Scientific publishing

1) This exchange argues that the removal of peer review will:

(1) remove their [ ficional ] value as a career currency 
(2) will improve speed of resaerch communications 
(3) save a lot of time for reviewers AND readers

2) Michael Eisen on:
a) the problems with the APC model

b) society journals

3) “Time to end parachute science

“In geoscience, only 30% of articles from Africa had an African
author [7]. In the field of coral reef biology, 40% of publications that contained fieldwork conducted in Indonesia or in the Philippines did not specify which nation the field research had been conducted in; the respective figure for Australia was just 22%… authorship hierarchies in which local authors are by default assigned middle-author positions, i.e., neither first nor last author positions… collaborative authorship models commonly involve assignment of robust primary outcomes papers — the cream of the research — to researchers from HICs, while secondary papers are allocated to local scientists…

… because scientists in HICs have majority access to funding, they tend to dictate the research agenda, thus the disease priorities of the countries hosting field research are not prioritized…

… From the societal angle, lack of equitable inclusion of local scientists has repercussions on community engagement, trust, and robustness of research, with profound effects on the outcome of the research, its reproducibility, and implementation… parachute science limits the effectiveness of responses to outbreaks of infectious diseases, such as those associated with the Ebola and Zika epidemics, in which lack of data sharing by foreign researchers undermined host countries’ capacity to prevent and prepare for outbreaks…

…journals have the unique responsibility to increase awareness of — and eliminate — extractive research practices… In 2021, PLOS announced a landmark policy on parachute science and inclusivity in global research. Foreign researchers are required to complete an “Inclusivity in global health questionnaire” — which aims to improve transparency in reporting of research performed outside researcher’s own country… This is an exhortation to all journals to develop ad hoc policies to tackle this inequity in global research.”


You have to admire both the optimism and arrogance of tech bros who feel it within their scope to corral the whole means of scientific knowledge generation and dissemination, and slot it in as a application subroutine. He’s basically proposing PLoS with a Reddit-like post-pub voting mechanism.

He doesn’t want to radically overhaul the current, inefficient system. He wants to maintain the current pre-pub review gatekeeper schtick, but dispense with anonymity altogether (forget double-blind reviews, this system won’t even have single-blind reviews). And replace three reviewers with hundreds of reviewers.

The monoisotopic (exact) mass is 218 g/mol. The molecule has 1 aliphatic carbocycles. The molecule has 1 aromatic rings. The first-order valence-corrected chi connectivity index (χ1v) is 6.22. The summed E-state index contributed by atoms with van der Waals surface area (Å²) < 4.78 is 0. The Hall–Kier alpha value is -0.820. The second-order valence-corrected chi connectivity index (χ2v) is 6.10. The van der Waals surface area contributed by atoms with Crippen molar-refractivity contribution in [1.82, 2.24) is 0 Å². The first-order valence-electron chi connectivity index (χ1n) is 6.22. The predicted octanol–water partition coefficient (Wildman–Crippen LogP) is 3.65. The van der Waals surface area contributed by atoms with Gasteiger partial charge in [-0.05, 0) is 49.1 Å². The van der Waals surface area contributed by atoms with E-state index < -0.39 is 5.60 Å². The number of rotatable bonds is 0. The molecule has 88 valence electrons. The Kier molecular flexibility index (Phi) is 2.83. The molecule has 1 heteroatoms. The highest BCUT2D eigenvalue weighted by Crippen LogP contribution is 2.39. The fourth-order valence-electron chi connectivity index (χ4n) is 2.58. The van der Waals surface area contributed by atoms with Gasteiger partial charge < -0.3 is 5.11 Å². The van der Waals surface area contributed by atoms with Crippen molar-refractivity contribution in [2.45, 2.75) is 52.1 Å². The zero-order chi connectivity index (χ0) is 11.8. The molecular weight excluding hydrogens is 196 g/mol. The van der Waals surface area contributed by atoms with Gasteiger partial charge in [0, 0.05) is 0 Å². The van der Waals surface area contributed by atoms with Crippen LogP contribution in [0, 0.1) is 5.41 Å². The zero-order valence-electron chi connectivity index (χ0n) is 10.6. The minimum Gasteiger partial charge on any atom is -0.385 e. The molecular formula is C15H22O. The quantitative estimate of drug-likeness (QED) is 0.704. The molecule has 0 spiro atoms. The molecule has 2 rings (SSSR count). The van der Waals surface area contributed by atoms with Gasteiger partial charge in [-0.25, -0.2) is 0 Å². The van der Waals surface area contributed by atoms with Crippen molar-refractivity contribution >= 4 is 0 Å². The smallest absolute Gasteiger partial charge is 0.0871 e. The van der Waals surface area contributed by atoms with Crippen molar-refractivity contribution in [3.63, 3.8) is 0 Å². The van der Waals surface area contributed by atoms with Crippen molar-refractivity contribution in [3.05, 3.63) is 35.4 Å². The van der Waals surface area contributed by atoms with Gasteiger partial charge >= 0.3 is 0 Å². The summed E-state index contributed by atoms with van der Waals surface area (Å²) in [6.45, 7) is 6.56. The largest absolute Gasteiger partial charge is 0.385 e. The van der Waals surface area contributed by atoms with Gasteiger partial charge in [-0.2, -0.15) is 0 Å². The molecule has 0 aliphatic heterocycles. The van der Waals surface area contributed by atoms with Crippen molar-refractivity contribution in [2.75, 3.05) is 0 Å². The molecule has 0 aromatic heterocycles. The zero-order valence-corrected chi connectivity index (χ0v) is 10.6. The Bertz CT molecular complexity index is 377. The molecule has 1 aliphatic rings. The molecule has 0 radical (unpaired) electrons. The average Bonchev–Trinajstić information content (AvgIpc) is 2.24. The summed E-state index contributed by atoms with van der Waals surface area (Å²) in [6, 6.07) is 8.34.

The idea of assessing and rating reviewers seems a good one, if only to incentivize reviewers to be more fair and thoughtful.

He doesn’t address the issue of APC. In fact, the issue of financing is entirely unclear. But he’s looking for investment. Always a good thing when no-one gets paid except him.

Overall, can’t help but feel this an incredibly naive proposal which takes no account of bad actors, and how a complex mechanism will provide more opportunities for people to game the system. This includes predatory publishers with financial incentives to gum up the system any way, any how.

It does emphasize how difficult it will be to overhaul the whole process, to pinpoint inefficient path dependencies that can be eliminated, to make it financially viable over the long term without it being exploitative, to assign priority, to do it more cheaply, fairly, quickly.

Finally, I would argue that scientific info archiving and dissemination should be a public responsibility, and should not be in the hands of private individuals, foundations or companies. This has always been my problem with companies like 23 and Me, or Ancestry. Even if you think the current management team is composed of the most decent human beings on the face of the planet – no founder lives forever. At some point, new people will take over, or the company will get sold to Google or Amazon etc. What then? Scientific information should not be in the hands of a single company – open source or otherwise (what will you do when, one day, the company decides they no longer want all “their” info open source?). Also, the public paid for the research and should have the right to access the information that they paid for.